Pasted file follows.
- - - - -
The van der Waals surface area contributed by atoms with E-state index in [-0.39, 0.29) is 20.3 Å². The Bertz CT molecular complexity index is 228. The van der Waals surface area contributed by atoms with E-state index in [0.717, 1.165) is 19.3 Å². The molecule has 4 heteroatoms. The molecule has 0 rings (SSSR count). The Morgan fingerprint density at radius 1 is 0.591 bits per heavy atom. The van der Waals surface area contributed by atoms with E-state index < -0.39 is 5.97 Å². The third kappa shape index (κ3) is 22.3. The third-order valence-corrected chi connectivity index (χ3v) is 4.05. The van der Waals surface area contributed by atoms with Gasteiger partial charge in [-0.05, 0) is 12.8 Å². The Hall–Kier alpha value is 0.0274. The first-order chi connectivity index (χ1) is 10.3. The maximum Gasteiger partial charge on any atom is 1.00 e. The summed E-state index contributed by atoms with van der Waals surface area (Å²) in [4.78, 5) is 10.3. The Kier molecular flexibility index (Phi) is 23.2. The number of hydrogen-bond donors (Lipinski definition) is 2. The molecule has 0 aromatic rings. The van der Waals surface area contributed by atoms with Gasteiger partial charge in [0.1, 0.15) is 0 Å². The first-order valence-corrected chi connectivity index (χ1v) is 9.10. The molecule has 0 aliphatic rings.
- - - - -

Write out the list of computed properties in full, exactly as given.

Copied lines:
The van der Waals surface area contributed by atoms with E-state index in [-0.39, 0.29) is 20.3 Å². The Bertz CT molecular complexity index is 228. The van der Waals surface area contributed by atoms with E-state index in [0.717, 1.165) is 19.3 Å². The molecule has 4 heteroatoms. The molecule has 0 rings (SSSR count). The Morgan fingerprint density at radius 1 is 0.591 bits per heavy atom. The van der Waals surface area contributed by atoms with E-state index < -0.39 is 5.97 Å². The third kappa shape index (κ3) is 22.3. The third-order valence-corrected chi connectivity index (χ3v) is 4.05. The van der Waals surface area contributed by atoms with Gasteiger partial charge in [-0.05, 0) is 12.8 Å². The Hall–Kier alpha value is 0.0274. The first-order chi connectivity index (χ1) is 10.3. The maximum Gasteiger partial charge on any atom is 1.00 e. The summed E-state index contributed by atoms with van der Waals surface area (Å²) in [4.78, 5) is 10.3. The Kier molecular flexibility index (Phi) is 23.2. The number of hydrogen-bond donors (Lipinski definition) is 2. The molecule has 0 aromatic rings. The van der Waals surface area contributed by atoms with Gasteiger partial charge in [0.1, 0.15) is 0 Å². The first-order valence-corrected chi connectivity index (χ1v) is 9.10. The molecule has 0 aliphatic rings.